That really was game over. Watford did have a couple of opportunities but it was not of success for Isaac Success who saw his shot go wide with Heaton adjudged to have got a touch. He also saw an attempt go well wide in time added on.
By then, we’d won this game comfortably. Defour had come off with seven minutes remaining. I’m sure he could have played the full ninety minutes this time but this one was to get him his richly deserved standing ovation. We even then saw Michael Kightly in stoppage time, replacing Gudmundsson. It was his first appearance at home since the 0-0 draw against Ipswich on 2nd January.
The win has taken us up to 13th in the table. It’s certainly a position I’d more than settle for at the end of the season but it really is meaningless just now. All that matters is collecting as many points as we can and that’s taken us to seven.
We will, undoubtedly, play better teams than Watford, during the season, but nevertheless this really was an outstanding performance from Burnley.
On the message board, on the player ratings thread, claretspice wrote: “It was probably our most convincing win in a top flight game since the 1970s, with the possible exception of a couple of dead rubbers aside.”
I hadn’t thought of that. I know we’ve never won a home Premier League game by more than two goals and the last top flight victory at Turf Moor with a bigger margin was back in August 1975 when Peter Noble scored three in a 4-1 win against Middlesbrough.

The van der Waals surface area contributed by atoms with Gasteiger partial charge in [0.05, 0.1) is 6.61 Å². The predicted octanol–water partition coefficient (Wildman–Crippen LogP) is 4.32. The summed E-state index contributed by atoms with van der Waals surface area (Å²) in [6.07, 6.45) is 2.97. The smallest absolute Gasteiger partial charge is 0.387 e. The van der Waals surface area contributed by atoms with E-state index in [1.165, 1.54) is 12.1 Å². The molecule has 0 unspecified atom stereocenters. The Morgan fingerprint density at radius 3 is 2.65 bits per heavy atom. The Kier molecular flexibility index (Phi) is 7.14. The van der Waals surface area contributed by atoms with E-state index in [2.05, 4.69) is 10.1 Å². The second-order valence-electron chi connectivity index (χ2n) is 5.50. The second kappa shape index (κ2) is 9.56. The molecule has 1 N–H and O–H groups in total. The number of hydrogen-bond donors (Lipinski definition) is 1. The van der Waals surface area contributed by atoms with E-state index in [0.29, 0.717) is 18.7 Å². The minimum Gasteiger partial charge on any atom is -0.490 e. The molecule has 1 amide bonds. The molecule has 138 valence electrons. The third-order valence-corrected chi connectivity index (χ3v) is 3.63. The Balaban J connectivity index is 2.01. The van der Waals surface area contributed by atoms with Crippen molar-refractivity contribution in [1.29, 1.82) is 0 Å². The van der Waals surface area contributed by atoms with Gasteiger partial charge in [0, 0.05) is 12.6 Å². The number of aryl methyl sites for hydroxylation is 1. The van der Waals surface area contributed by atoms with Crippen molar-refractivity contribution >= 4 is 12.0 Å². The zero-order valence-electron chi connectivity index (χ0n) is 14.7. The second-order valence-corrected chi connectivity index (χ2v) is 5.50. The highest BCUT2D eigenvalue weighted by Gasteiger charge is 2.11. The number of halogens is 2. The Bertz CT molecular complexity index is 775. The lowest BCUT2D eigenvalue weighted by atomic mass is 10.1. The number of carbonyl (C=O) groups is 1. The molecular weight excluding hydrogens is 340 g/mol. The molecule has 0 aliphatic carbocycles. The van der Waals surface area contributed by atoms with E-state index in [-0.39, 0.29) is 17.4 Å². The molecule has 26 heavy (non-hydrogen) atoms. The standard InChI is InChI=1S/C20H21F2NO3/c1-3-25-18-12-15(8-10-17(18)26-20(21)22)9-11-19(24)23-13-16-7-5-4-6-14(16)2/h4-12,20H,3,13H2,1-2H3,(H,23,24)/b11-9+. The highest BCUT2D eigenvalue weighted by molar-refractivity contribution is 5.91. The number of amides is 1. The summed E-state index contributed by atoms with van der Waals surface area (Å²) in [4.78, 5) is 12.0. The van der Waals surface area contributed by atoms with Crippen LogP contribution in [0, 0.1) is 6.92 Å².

He also added: “Most pleasingly the game was won and lost in the centre of midfield where our trio gelled nicely and gave us a real control of the game.” It was, and for the first time since he left I wasn’t bemoaning the loss of David Jones. Defour was outstanding, Hendrick had a terrific full home debut and then there was Marney. Burnley really do look a different team when he’s in this sort of form. No wonder we were so keen to extend his contract last week.
It’s Arsenal next. That, I would imagine, will be more difficult. But all games in this league are difficult, it’s just that last night we were far, far better than a Watford side who, despite their at times distasteful approach, were bullied into submission by the rampant Clarets.
The teams were;
Burnley: Tom Heaton, Matt Lowton, Michael Keane, Ben Mee, Stephen Ward, Johann Berg Gudmundsson (Michael Kightly 90+3), Jeff Hendrick, Dean Marney, Steven Defour (Scott Arfield 83), George Boyd, Sam Vokes. Subs not used: Paul Robinson, Jon Flanagan, James Tarkowski, Aiden O’Neill, Patrick Bamford.
Yellow Card: Matt Lowton.
Watford: Heurelho Gomes, Craig Cathcart (Juan Camilo Zúñiga ht), Sebastian Prödl, Miguel Britos, Nordin Amrabat (Isaac Success 58), Étienne Capoue, Valon Behrami, Roberto Pereyra (Kenedy 75), José Holebas, Troy Deeney, Odion Ighalo. Subs not used: Costel Pantilimon, Younès Kaboul, Ben Watson, Adlène Guedioura.
Yellow Cards: Roberto Pereyra, José Holebas, Isaac Success.
Referee: Mike Jones (Chester).
Attendance: 18,519 (including 1,415 from Watford).